The civil aspect of international child abduction is not an age old problem. But it is growing bigger with coming days. The Hague Convention on the Civil Aspects of International Child Abduction particularly addresses child abduction when parents unlawfully take them out of their habitual residence.
The convention is already proved very handy in resolving these problems between contracting state . The development of Hague Convention was inevitable . Although, a significant increase in the number of parental child abduction involving South Asian countries has been observed in recent days, large portion of it from Bangladesh, India  and Pakistan  , but these countries are yet to sign the convention. This study first gives a glimpse on the basics of Hague Convention and its relevance to South Asian countries.
It discusses the how best interest of the child principles has been incorporated and interpreted in several private and public international law documents. In its next part, this study focuses on custodial laws of Bangladesh, which are mostly the domestic custodial issues along with some case studies.
In doing so, this study demonstrates the best practices of the court in custodial issues. Thereafter it concentrates on the position of Bangladesh in cross-border civil aspect of child abduction. At last, it concludes with a recommendation that how Bangladesh should approach to solve inter-country child abduction problems.
Sometimes these incidents leave parties clueless that what should be the proper course of action. But in the whole discourse, one must not forget the best interest of the child.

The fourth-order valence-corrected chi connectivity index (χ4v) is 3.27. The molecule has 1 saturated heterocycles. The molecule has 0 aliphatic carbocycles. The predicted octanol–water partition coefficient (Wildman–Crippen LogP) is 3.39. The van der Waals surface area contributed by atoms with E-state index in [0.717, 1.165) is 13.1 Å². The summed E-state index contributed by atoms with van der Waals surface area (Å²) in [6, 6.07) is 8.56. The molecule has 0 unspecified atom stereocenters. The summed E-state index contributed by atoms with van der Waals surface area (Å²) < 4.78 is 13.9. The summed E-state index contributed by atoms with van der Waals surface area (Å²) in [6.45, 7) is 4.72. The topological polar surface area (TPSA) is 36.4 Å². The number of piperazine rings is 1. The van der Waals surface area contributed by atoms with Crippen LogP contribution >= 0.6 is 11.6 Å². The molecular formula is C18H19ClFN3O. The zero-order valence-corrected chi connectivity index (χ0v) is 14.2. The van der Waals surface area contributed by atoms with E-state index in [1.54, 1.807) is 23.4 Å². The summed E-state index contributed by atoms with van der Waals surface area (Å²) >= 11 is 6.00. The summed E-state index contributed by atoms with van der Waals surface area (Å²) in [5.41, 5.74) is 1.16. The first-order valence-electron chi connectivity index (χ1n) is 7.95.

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However, this convention is willing to achieve, aside from protecting rights of access  , to protect children from the harmful effects of cross-border abductions. Moreover, an abductor cannot insulate the child from the return provisions by obtaining a custody order in the country of new residence. Article 17 provides that the Requested State must deny returning a child simply based on the award of the court custody to the alleged wrongdoer.
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However, article 17 does permit a court to consider the reasons underlying an existing custody decree when it applies the Convention. On the contrary, it has the concern about wrongful custody of a parent by depriving the custody of others. The abduction of a child by a parent to prevent access to the child for the other parent leads to the situation of parental child abduction . Finkelhor, Hotaling, and Sedlak find,  civil abductions by parents arises in the following situations.
First, it may occur when a parent takes the attempt to hide the whereabouts of the child and to prevent another parent from contacting the child. Generally, the abductor takes the child to a different place within the same country . Article 21 of the convention has dealt the refusal to access to the child by the parent who is exercising the custodial right.
Upon the arrival of that situation, a parent, whose custodial rights have been prevented by another parent, may file an application to the central authority for the peaceful enjoyment of the custodial right.
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The Central Authority is duty bound to remove, as far as possible, all the barriers that create hindrance on the exercise of such right . It shall, directly or through any other mediam, work with the other agencies in order to secure such right . The term Wrongflul Removal has also been discussed in following paragraph. Article 3 illustrates the scope of application of the Hague Convention: The removal or the retention of a child is to be considered wrongful where-. While determining whether there has been a wrongful removal or retention within the meaning of Article 3, the judicial or administrative authorities of the requested State may take notice directly of the law of, and of judicial or administrative decisions  , formally recognized or not in the State of the habitual residence of the child, without recourse to the specific procedures for the proof of that law or for the recognition of foreign decisions which would otherwise be applicable .